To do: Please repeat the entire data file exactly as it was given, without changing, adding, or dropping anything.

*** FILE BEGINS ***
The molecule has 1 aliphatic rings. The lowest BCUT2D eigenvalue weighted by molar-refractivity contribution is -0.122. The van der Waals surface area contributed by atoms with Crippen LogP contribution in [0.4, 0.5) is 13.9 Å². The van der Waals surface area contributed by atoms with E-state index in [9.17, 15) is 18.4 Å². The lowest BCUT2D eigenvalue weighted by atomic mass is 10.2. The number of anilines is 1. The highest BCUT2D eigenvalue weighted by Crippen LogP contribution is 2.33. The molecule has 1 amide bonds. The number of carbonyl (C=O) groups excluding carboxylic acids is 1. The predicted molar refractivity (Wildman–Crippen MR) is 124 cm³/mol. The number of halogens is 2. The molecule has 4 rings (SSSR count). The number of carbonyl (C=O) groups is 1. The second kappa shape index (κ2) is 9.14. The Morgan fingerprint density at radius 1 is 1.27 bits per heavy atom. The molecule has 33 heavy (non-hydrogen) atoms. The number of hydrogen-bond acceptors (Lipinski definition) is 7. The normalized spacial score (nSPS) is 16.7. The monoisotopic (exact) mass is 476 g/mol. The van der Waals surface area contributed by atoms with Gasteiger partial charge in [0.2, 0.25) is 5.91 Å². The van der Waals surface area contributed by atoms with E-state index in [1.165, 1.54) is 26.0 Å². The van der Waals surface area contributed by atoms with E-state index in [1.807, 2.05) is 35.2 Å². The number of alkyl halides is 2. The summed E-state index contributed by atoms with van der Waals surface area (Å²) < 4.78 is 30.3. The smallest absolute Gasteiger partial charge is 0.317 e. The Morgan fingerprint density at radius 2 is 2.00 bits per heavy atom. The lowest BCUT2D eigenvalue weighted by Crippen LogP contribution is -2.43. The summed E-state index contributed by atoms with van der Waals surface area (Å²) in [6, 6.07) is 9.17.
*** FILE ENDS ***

The molecule has 1 aliphatic rings. The lowest BCUT2D eigenvalue weighted by molar-refractivity contribution is -0.122. The van der Waals surface area contributed by atoms with Crippen LogP contribution in [0.4, 0.5) is 13.9 Å². The van der Waals surface area contributed by atoms with E-state index in [9.17, 15) is 18.4 Å². The lowest BCUT2D eigenvalue weighted by atomic mass is 10.2. The number of anilines is 1. The highest BCUT2D eigenvalue weighted by Crippen LogP contribution is 2.33. The molecule has 1 amide bonds. The number of carbonyl (C=O) groups excluding carboxylic acids is 1. The predicted molar refractivity (Wildman–Crippen MR) is 124 cm³/mol. The number of halogens is 2. The molecule has 4 rings (SSSR count). The number of carbonyl (C=O) groups is 1. The second kappa shape index (κ2) is 9.14. The Morgan fingerprint density at radius 1 is 1.27 bits per heavy atom. The molecule has 33 heavy (non-hydrogen) atoms. The number of hydrogen-bond acceptors (Lipinski definition) is 7. The normalized spacial score (nSPS) is 16.7. The monoisotopic (exact) mass is 476 g/mol. The van der Waals surface area contributed by atoms with Gasteiger partial charge in [0.2, 0.25) is 5.91 Å². The van der Waals surface area contributed by atoms with E-state index in [1.165, 1.54) is 26.0 Å². The van der Waals surface area contributed by atoms with E-state index in [1.807, 2.05) is 35.2 Å². The number of alkyl halides is 2. The summed E-state index contributed by atoms with van der Waals surface area (Å²) < 4.78 is 30.3. The smallest absolute Gasteiger partial charge is 0.317 e. The Morgan fingerprint density at radius 2 is 2.00 bits per heavy atom. The lowest BCUT2D eigenvalue weighted by Crippen LogP contribution is -2.43. The summed E-state index contributed by atoms with van der Waals surface area (Å²) in [6, 6.07) is 9.17.